When President Trump’s Chief if Staff Mark Meadows bluntly said “We’re not going to control the pandemic” it solidified the negligence of the Trump administration. Over 80,000 Americans and 1,000 deaths per day over the weekend from Covid and over 225,000 deaths since the pandemic began. We know Judaism’s primary value is pikuah nefesh, safeguarding life. To know measures which work to curb covid, such as masking and social distancing, and deliberately not advocate, worse make fun of, people who wear them is negligence of the first degree. We know there are measures that can slow the spread yet the presidents chief of staff wants no part in them.

Thank God I live in Miami where I can spend a sufficient amount of time outdoors in the winter. I feel for those in Denver where it’s currently 7 degrees or Missoula where it’s 1 degree. This cold winter is not going to stop people who need to from going to work in multi story buildings or from essential business travel. Having an administration who admits they will do nothing to combat Covid, essentially advocating for the herd mentality, and which advocates for “learning to live with it,” is committing negligence of the first degree.

The Torah states “You shall not place a stumbling block before the blind.” An administration which purposefully withheld information in January and February so as not to “cause a panic” has placed a massive stumbling block which led many people I know to become infected with covid. The Torah also states “build a parapet for your roof” so that those in danger of harm will be protected. Where’s the parapet protecting the “essential” meatpackers or our essential teachers risking their lives day after day going into work?

While in the end I became a rabbi and not a lawyer, this administration is clearly guilty of negligence. I am tired of being a guinea pig in it’s futile experiment to “do nothing” and see how many get Covid.

Stop Burning Masks: Choose Life Over Death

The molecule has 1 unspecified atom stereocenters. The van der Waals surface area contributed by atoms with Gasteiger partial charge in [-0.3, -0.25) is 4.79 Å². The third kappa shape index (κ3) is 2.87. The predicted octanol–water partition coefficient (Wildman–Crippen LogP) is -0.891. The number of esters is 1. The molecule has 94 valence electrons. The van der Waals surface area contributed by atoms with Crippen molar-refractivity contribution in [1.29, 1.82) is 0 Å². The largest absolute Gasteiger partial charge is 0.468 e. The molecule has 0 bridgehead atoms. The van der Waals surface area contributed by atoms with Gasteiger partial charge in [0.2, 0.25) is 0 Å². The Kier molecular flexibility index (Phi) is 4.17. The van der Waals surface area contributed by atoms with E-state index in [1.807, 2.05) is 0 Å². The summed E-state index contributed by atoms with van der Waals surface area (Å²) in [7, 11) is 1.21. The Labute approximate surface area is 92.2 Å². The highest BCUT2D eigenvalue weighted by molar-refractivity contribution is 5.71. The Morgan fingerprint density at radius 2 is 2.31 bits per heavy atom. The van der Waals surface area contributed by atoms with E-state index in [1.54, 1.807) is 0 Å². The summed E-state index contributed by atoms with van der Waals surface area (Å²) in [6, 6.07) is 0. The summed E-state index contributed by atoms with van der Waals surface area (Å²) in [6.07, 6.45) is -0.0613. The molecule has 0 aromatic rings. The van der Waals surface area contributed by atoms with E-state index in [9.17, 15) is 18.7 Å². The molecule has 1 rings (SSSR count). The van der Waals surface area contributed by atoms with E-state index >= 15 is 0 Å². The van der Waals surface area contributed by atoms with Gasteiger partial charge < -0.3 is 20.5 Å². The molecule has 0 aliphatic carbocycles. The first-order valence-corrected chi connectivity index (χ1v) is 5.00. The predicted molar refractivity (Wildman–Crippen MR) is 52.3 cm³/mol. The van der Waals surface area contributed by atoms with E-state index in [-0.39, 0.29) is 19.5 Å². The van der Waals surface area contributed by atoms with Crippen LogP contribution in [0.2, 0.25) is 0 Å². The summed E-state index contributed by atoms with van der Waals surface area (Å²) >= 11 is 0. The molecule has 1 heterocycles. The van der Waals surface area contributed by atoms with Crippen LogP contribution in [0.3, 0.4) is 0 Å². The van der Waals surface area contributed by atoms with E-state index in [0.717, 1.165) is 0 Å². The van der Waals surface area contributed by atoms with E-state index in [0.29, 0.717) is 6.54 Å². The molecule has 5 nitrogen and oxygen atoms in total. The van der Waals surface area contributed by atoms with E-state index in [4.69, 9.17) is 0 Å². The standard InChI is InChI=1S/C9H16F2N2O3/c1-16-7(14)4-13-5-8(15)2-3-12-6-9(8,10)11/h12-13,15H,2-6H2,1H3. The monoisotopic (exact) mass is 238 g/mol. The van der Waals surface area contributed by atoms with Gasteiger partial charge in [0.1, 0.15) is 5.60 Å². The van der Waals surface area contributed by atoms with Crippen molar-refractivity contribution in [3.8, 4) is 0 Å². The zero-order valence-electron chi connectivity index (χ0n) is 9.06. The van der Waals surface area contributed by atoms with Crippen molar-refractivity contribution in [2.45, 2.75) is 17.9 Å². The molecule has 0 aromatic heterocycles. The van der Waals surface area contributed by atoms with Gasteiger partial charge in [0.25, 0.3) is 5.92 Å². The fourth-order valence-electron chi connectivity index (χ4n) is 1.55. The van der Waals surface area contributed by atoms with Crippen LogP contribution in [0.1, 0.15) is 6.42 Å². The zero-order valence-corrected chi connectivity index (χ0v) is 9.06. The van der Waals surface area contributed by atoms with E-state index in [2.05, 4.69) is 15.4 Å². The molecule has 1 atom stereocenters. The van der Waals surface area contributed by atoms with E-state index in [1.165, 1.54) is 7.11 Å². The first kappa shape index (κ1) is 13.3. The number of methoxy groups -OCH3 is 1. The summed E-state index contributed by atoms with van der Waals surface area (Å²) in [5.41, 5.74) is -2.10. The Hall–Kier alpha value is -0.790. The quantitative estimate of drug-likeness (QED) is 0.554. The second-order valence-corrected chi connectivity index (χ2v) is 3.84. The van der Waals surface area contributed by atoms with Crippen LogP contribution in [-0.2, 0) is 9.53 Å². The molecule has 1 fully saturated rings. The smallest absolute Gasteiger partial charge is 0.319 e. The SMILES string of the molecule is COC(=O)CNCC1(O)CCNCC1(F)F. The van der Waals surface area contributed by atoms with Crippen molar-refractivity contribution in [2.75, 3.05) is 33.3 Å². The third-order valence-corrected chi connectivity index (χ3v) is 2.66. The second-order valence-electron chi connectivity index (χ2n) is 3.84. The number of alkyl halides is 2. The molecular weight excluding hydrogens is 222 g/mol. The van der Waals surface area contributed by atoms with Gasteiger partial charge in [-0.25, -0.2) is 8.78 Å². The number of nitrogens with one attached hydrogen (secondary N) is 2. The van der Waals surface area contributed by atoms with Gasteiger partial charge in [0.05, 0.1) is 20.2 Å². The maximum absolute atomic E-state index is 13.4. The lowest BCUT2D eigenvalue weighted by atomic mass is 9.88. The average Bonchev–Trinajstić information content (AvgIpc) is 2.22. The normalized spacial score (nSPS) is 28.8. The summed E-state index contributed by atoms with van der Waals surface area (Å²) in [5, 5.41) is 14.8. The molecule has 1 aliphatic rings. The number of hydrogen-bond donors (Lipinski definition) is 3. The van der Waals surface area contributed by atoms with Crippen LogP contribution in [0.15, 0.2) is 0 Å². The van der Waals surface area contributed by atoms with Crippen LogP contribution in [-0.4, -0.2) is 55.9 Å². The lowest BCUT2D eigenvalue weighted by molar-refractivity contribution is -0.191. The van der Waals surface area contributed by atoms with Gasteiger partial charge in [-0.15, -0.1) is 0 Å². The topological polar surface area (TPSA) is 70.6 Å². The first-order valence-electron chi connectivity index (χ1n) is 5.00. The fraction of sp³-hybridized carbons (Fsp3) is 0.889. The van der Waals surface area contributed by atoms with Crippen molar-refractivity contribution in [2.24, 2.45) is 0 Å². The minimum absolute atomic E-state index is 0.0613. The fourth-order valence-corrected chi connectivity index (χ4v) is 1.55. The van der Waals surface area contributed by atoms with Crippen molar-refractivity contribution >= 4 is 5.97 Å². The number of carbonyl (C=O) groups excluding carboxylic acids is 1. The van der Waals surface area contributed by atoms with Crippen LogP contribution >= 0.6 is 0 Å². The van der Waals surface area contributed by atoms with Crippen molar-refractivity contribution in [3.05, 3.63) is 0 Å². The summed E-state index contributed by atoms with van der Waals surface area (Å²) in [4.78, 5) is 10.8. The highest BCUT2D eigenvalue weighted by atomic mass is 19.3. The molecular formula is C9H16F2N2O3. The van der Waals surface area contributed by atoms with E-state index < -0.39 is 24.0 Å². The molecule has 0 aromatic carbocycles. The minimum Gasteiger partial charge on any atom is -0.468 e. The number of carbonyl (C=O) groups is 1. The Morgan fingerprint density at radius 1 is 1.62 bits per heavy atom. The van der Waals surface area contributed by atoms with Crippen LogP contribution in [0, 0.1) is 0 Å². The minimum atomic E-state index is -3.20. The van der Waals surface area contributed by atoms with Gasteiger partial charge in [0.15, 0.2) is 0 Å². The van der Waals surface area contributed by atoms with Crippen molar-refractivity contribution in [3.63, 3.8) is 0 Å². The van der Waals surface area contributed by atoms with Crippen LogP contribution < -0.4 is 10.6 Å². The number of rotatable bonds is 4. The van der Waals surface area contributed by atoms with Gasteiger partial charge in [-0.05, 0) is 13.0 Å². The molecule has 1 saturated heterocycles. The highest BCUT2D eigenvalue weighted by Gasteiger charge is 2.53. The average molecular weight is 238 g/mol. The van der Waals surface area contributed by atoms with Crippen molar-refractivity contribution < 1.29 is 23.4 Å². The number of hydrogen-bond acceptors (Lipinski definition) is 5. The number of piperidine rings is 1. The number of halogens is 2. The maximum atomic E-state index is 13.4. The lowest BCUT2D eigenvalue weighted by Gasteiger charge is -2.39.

In seeing footage of members of the Orthodox Jewish communality in Brooklyn publicly burning masks has filled me with outrage and disgust. It reminds me of when Hitler burned Jewish books in Nazi Germany. I recognize that this came in reaction to Governor Andrew Cuomo’s increasing restrictions on what is largely Orthodox Jewish communities where COVID is spreading like wildfire. Yet I cannot get over how something that is life-affirming can be treated with so much anger. Wearing a mask is so important it even has a blessing, creating by my colleague Rabbi Michael Knopf בָּרוּךְ אַתָּה יְ‑יָ אֱ‑לֹהֵינוּ מֶלֶךְ הָעוֹלָם, אֲשֶׁר קִדְּשָׁנוּ בְּמִצְוֹתָיו וְצִוָּנוּ עַל שְּׁמִירַת הַנֶּפֶשׁ which he translates “You are bountiful, Infinite our God, majesty of space and time, who has sanctified us with divine commandments and has commanded us about protecting life.” How can something that protects life, that is invaluable to our stopping COVID-19, be treated with so much derision? How can masks be burnt in the streets of Brooklyn, just as the Nazis took our holy works and publicly burnt them?

There is a larger lesson here as I see it. Leadership beings at the top. When our President steps out of a helicopter after being released from the hospital and takes off his mask, it sends a message to others. As Orthodox anti-mask activist Heshy Tischler told The Forward, “When I’m on the street, I don’t have to wear a mask, just like the president.” Our leaders either affirm the importance of life through the wearing of masks in this pre-vaccine era or they use the mask as a political weapon to be discarded on a whim.

Similarly, seeing ads saying “My Body, My Choice” as a way for people not to wear masks fill me with rage, especially as many of these same people don’t respect a women’s right to her own body. I am grateful that the President received a speedy recovery with a treatment that contained fetal tissue. In Judaism, the life of a person supersedes the life of a fetus. At the same time, I would hope that he and his followers would consider the maxim of pikuah nefesh, the safeguarding of a human life at all costs, and how wearing a mask helps us do this. Wearing a mask is not a wussy thing for the “macho man” to avoid; rather it sends a message that I value your life equally to my own and will do whatever I can to safeguard it. It sends the message that each of us is responsible for our actions towards each other.

Let us appreciate and be grateful for all our measures of safeguarding life, masks being a crucial one. May we also be appreciative of the rapid progress in vaccine development and pray that the day comes soon when we see at least one vaccine. If we are angry, stressed or frustrated with how our lives have been upended since mid-March, let us try to find a constructive way to handle that anger, rather than burning masks. In the end, creativity, resilience and constructive activity will win out over those who act destructively.